"What's happening? Why are they being mean to her? Where are they going? Who are they? What are they doing?"
This was the endless stream of questions coming from the little boy behind us. He was confused and frankly, so were we. Props to his mum for trying to answer his quandaries because I certainly couldn't.
Andrew Lloyd Webber's 1982 musical Cats is considered a classic but like most things from that decade, it hasn't aged gracefully. Not even a 21st Century rap number can modernise this stale feline tale.
• See Spy's photos from Cat's opening night gala
Cats is a musical for those who love spectacle rather than theatre (or plot). The choreography is incredible and well executed but nothing can distract from the fact there is no story behind it. A fact that leads to confusion, distraction and ultimately boredom.
The lack of plot could well stem from the fact the entire two-hour show is based on a poem.
When the musical first hit the stage in 1982, the concept of an entire show driven by song and dance numbers was relatively new and clearly captivated audiences. Cats ran for 20 years in London's West End and is one of the world's most beloved musicals.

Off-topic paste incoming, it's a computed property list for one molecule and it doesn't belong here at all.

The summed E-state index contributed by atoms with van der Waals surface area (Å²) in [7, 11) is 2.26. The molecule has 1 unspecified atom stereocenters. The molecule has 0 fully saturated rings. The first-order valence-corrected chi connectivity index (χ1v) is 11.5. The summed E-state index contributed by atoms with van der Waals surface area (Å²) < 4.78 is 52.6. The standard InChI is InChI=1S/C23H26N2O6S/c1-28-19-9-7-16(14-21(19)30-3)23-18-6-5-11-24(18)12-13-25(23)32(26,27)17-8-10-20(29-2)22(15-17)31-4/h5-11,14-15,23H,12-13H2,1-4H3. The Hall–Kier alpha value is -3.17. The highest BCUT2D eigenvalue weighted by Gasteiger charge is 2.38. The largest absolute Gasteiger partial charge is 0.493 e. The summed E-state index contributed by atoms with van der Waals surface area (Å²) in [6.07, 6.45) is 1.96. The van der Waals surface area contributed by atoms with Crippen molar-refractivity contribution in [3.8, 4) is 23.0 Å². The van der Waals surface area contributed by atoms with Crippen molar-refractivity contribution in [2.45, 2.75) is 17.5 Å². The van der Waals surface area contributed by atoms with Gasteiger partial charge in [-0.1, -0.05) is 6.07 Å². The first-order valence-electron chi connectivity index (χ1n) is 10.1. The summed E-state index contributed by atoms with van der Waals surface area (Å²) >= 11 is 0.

But as someone discovering the show for the first time, whatever appeal it held in the 80s isn't quite clear now.
However, the audience was definitely on side for the fun of the night; cat ears and leopard print tops were spotted all over The Civic and the jauntier numbers got plenty of laughs and applause. But even those embracing the show seemed to struggle with the cheesiness at times.
"Oh god," the woman next to me whispered, cringing, when a rapping Rum Tum Tugger entered the stage.
Wearing fake dreads and a backwards cap saying "Chaos", the so-called modernised version of the character felt painfully like a 90s D.A.R.E. skit trying to be "down with the kids".
"He is a cat but he has a singlet [because] he is a naughty cat," surmised the little boy behind me.
Honestly, his take was probably about as subtle as whoever pitched the idea to make the Rum Tum Tugger "street".
Overall, Cats is a bit of silly fun that can hold the attention of small children, even when they have no idea what's going on. But as my plus-one said afterward: "There was never a moment where I wasn't acutely aware I was watching adults dressed as cats."